Snapshot Storytelling

Standard

I’m almost done with Super Mario 3D Land, and will have my complete thoughts on it up soon. (Spoiler alert: I like it!)

The game is a little 3D love letter to Super Mario Bros. 3. Nintendo’s been milking SMB3 nostalgia for a while now, with New super Mario Bros. and New Super Mario Bros. Wii, but it doesn’t feel stale yet. Perhaps because the mechanics behind SMB3 were so solid.

Something I really appreciate about SM3DL is the unobtrusive way it tells its story. Raise your hand if you’re playing a Mario game for the story. *waits* Right, didn’t think so.
I don’t think there’s any text whatsoever. The opening cinema sets up the plot–something about a tree covered in Raccoon leaves, which transforms Bowser and all his cronies into Raccoon-tail-wielding hybrids. Oh, and Peach is kidnapped too, natch. Then, in between each world, Mario catches a little flying envelope from Princess Peach, showing what’s going on at Bowser’s castle.

Inside each envelope is a photograph. The illustrations are nice, and harken back to older Mario art, except with the updated character designs. Thankfully, we never have to see Peach look like this again:

The 3D effects make the photos pop. But they also show something interesting: Princess Peach isn’t content to be a damsel in distress this time. She sulks around Bowser’s Castle for a bit, but around World 4, she plots her escape. She even manages to clobber a tower of Goombas with her parasol. And all of this without crying or tapping into her magical PMS powers. This is a Mario game, so of course she gets recaptured and put in a cage, but at least it’s a stylish one.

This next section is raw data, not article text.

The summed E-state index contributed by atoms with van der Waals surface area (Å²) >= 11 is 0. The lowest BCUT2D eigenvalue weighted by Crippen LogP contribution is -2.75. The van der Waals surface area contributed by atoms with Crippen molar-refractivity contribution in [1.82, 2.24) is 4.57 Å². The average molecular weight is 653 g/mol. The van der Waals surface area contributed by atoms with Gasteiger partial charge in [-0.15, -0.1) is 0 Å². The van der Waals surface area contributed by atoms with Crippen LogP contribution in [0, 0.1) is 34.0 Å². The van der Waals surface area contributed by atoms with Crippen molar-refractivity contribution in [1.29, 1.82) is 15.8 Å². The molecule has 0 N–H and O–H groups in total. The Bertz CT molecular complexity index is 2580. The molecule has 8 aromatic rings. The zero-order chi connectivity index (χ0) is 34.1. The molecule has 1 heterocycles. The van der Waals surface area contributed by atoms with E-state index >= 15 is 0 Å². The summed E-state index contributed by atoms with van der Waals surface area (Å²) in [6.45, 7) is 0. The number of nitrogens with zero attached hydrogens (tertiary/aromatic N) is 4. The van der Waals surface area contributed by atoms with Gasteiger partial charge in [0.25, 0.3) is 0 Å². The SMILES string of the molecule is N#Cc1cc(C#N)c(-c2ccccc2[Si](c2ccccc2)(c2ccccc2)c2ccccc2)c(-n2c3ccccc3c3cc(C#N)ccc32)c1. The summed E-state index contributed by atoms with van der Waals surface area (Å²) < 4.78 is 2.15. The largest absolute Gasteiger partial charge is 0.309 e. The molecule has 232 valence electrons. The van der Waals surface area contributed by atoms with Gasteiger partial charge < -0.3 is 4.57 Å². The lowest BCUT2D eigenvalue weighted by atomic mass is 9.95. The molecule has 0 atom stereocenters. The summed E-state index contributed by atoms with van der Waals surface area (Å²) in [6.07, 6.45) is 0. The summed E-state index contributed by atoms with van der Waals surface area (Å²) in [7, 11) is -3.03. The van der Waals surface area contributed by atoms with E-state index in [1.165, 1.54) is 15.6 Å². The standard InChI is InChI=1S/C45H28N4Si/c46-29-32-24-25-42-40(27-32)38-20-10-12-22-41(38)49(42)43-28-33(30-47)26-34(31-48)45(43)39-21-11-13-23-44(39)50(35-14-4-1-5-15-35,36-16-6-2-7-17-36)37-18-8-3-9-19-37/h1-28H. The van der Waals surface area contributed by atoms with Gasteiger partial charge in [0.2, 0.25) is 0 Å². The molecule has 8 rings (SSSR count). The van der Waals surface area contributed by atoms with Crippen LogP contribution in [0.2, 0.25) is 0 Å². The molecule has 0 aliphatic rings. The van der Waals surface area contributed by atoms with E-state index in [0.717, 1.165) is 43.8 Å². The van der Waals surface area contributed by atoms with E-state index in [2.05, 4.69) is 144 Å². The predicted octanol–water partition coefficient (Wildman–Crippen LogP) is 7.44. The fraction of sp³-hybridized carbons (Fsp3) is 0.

I probably wouldn’t have noticed or cared if I hadn’t recently suffered through Skyward Sword. The bland storytelling of that game was made almost insufferable by the copious amounts of repetitive text you have to scroll through. A lot of times I’m playing a game to, well, play a game. I read a lot of fiction, and many video game stories aren’t that great to begin with. It’s even worse when they’re not well incorporated into gameplay.

My favorite video game story of all time is Grim Fandango. What’s yours?

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